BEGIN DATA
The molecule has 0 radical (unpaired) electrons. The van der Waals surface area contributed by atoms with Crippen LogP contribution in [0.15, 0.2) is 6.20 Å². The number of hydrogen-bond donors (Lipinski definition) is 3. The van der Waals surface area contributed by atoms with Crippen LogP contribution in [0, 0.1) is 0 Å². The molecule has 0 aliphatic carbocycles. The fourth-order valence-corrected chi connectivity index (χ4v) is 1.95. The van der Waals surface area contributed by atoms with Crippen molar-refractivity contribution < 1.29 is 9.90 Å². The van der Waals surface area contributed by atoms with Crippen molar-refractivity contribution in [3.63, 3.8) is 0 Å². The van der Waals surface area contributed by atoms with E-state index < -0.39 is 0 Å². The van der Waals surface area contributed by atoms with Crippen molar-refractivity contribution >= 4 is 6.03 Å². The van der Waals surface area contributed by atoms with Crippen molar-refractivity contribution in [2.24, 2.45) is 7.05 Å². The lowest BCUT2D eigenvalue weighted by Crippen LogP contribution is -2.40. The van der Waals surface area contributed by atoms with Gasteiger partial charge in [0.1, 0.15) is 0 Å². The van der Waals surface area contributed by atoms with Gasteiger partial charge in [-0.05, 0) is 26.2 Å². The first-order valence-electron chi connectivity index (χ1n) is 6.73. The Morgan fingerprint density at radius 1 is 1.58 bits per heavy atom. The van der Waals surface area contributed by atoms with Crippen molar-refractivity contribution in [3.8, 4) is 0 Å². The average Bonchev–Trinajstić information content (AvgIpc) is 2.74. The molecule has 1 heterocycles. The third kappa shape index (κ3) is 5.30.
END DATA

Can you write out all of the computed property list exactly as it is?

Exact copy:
The molecule has 0 radical (unpaired) electrons. The van der Waals surface area contributed by atoms with Crippen LogP contribution in [0.15, 0.2) is 6.20 Å². The number of hydrogen-bond donors (Lipinski definition) is 3. The van der Waals surface area contributed by atoms with Crippen LogP contribution in [0, 0.1) is 0 Å². The molecule has 0 aliphatic carbocycles. The fourth-order valence-corrected chi connectivity index (χ4v) is 1.95. The van der Waals surface area contributed by atoms with Crippen molar-refractivity contribution < 1.29 is 9.90 Å². The van der Waals surface area contributed by atoms with Crippen molar-refractivity contribution in [3.63, 3.8) is 0 Å². The van der Waals surface area contributed by atoms with E-state index < -0.39 is 0 Å². The van der Waals surface area contributed by atoms with Crippen molar-refractivity contribution >= 4 is 6.03 Å². The van der Waals surface area contributed by atoms with Crippen molar-refractivity contribution in [2.24, 2.45) is 7.05 Å². The lowest BCUT2D eigenvalue weighted by Crippen LogP contribution is -2.40. The van der Waals surface area contributed by atoms with Gasteiger partial charge in [0.1, 0.15) is 0 Å². The van der Waals surface area contributed by atoms with Gasteiger partial charge in [-0.05, 0) is 26.2 Å². The first-order valence-electron chi connectivity index (χ1n) is 6.73. The Morgan fingerprint density at radius 1 is 1.58 bits per heavy atom. The van der Waals surface area contributed by atoms with Crippen molar-refractivity contribution in [3.8, 4) is 0 Å². The average Bonchev–Trinajstić information content (AvgIpc) is 2.74. The molecule has 1 heterocycles. The third kappa shape index (κ3) is 5.30.